Category Archives: Teams

Do Leaders Need To Be Strong Team Players?

In a recent leadership workshop comprised of senior leaders of a firm there was so much discussion about the challenges of their team. As with so many other companies, this organization put more focus on taking care of their external clients rather than taking care of its internal team. They thought that as long as the customers seemed happy there was no need to make any adjustments with the team’s direction. Yet it was obvious that these leaders were not functioning as a cohesive group and saw no need to be strong team players.

As the program continued it became more and more apparent that maybe understanding the dynamics of their internal team might actually help grow their client base. If they were able to iron out their differences and restart their team by everyone moving in the same direction, they realized how that might be helpful for their clients.

How can leaders become strong team players?

See The Value Of Being Part Of A Team

Teams can accomplish great things if the team is perceived as being productive and caring. Of course that means team members feel connected to one another and appreciated by the other members. What that can look like is thanking members for their contributions and hard work as well as sharing meaningful work. It is also important for the team to create values that all the members buy into.

Understand Their Strengths And Blindspots

To be a strong team player requires leaders to have a deep read on the areas they excel as well as the areas that may detract from the team’s success. Some ways to key into our strengths and blind spots are:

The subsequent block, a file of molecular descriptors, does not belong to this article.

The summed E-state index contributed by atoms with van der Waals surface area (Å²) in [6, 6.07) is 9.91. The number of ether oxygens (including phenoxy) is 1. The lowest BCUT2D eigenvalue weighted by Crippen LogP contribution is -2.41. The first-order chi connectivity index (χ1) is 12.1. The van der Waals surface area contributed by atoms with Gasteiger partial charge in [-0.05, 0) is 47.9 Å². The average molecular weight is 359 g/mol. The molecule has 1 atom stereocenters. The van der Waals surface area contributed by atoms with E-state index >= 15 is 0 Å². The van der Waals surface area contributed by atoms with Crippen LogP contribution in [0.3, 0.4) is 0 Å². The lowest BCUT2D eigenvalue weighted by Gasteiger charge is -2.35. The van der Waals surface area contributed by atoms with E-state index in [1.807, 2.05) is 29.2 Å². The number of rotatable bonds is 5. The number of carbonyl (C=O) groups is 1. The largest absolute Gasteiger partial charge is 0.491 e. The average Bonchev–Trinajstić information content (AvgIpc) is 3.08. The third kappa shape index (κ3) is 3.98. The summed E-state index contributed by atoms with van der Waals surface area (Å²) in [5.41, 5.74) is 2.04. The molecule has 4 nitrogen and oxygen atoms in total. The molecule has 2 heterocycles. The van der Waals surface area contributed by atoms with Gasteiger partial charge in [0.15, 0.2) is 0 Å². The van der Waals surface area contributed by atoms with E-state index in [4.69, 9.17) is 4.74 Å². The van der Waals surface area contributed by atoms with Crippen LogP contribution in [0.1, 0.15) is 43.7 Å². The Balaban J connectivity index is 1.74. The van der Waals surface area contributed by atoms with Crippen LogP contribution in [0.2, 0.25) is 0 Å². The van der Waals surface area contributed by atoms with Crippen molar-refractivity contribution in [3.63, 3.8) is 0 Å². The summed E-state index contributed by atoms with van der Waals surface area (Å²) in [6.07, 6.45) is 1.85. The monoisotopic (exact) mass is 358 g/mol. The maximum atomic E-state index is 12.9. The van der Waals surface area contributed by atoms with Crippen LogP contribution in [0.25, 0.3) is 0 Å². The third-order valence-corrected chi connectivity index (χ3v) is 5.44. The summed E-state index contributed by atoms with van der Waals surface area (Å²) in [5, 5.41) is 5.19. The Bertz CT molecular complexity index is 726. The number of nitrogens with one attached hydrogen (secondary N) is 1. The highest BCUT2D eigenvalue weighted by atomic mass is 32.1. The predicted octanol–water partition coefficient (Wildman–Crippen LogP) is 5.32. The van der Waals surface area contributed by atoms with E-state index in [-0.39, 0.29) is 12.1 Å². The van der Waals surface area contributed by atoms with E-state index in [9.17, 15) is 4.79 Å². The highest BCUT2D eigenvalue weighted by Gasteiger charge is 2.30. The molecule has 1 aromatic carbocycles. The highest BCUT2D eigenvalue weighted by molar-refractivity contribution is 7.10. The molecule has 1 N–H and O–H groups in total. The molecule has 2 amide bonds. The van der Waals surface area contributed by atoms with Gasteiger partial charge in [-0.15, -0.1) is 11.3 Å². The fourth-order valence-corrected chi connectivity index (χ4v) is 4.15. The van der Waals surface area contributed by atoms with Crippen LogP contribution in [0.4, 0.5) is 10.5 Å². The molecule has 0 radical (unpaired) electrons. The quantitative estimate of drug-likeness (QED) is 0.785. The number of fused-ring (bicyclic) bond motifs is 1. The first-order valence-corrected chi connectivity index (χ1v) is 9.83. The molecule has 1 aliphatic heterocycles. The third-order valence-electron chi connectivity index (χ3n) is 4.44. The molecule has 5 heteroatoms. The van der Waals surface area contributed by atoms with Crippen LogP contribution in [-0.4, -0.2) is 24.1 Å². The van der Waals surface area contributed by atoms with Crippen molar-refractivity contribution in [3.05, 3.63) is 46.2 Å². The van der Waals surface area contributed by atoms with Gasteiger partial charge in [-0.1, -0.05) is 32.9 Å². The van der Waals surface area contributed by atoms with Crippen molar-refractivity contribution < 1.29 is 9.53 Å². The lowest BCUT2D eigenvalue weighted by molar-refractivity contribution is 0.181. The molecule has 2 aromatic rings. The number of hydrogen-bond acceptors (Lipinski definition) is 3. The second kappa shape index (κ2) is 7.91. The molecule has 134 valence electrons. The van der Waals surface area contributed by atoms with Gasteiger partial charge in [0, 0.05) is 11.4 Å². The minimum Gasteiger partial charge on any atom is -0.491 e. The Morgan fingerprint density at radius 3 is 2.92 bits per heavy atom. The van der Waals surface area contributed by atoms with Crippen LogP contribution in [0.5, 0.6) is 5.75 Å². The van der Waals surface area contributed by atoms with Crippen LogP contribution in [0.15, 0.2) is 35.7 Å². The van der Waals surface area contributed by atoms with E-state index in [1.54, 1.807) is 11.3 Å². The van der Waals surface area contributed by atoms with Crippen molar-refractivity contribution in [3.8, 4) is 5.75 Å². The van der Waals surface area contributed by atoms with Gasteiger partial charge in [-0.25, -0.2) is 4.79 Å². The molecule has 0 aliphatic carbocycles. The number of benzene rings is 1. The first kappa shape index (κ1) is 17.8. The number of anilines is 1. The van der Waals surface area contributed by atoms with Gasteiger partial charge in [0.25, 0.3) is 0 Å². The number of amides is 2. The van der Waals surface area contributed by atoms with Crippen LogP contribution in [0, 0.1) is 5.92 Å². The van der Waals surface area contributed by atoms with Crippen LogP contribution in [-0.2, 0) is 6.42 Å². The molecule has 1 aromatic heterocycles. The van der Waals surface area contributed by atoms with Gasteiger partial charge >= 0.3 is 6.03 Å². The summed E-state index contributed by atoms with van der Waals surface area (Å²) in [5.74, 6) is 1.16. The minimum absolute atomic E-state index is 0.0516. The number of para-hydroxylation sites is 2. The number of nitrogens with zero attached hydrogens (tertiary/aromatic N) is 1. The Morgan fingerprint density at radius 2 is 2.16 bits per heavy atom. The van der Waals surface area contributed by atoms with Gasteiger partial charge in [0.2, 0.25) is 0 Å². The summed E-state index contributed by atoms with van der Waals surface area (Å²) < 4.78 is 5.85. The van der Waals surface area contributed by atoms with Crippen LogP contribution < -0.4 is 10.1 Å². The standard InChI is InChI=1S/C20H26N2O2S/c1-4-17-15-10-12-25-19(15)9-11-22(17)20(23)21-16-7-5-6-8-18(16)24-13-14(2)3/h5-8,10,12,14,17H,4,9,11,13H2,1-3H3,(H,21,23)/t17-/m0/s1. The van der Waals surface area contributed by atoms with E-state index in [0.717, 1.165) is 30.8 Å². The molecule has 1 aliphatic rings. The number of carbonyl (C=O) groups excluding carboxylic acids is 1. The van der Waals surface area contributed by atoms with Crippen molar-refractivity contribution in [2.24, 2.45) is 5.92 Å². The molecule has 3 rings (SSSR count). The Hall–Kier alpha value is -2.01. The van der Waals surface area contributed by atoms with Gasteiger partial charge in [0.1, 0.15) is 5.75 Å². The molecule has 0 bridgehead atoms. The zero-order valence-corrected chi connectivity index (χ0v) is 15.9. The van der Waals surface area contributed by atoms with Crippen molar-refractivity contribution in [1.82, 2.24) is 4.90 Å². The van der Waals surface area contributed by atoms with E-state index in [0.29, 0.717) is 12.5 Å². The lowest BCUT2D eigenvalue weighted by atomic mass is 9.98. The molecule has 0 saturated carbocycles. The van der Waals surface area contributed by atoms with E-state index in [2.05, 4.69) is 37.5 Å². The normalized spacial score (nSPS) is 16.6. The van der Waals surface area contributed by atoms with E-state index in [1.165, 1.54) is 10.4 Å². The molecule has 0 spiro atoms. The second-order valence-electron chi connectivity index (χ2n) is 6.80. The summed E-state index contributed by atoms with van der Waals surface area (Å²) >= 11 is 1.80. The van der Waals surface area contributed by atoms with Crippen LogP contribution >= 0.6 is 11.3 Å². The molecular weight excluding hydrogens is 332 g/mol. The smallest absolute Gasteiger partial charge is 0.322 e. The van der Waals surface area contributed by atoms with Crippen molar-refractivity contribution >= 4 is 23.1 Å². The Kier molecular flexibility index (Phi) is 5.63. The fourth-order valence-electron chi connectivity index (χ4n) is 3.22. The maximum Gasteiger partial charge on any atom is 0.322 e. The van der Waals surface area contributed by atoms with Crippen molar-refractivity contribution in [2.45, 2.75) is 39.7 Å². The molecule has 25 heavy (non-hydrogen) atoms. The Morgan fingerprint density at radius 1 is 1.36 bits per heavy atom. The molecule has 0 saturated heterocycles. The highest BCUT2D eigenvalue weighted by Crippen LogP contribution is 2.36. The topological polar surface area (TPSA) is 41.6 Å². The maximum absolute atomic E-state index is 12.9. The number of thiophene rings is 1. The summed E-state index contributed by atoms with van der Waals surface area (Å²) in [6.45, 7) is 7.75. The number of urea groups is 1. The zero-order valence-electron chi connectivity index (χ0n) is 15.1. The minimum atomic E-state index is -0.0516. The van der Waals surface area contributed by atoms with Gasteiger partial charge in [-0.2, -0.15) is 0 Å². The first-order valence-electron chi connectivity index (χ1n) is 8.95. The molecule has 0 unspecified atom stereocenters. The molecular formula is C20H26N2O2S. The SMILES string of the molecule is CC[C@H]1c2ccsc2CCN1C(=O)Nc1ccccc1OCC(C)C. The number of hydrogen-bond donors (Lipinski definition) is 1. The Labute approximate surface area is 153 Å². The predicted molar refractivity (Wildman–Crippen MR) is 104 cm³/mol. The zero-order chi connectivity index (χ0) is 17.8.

• Ask other team members about your talents and gifts.
  • Meet with others for suggestions to overcome some weaknesses.
  • Take part in a DiSC or Myers-Briggs Inventory assessment.
  • Encourage feedback from team members to grow.

Be Willing To Share The Truth About Others

A strong team player is also able to tell members about their areas to grow as well as positive contributions they are making. As long as we share our ideas in a respectful way and there is a team culture of supporting each other, this feedback can be so helpful. It’s only when we are afraid to be honest with others that our teams derail.

Put Their Egos On A Back Burner

Egos can run amuck on many teams if each leader thinks their responsibilities and projects are most important above all else. In Patrick Lencioni’s extraordinary book, The Ideal Team Player, he points out the importance of team players being humble. That means:

  • Putting the needs of the team ahead of our own.
  • Not being arrogant.
  • Treating every person on the team with respect.

Help Their Team Honor Their Purpose

Without a purpose team players are unclear about the actions they should take or decisions they should make. To perform in sync it is essential for leaders to crystallize where they are headed and share that message with everyone they come into contact with. Why is this important? When team members see their work being part of a greater picture they are more likely to work harder and achieve more. Think about how you are making the lives of your customers better.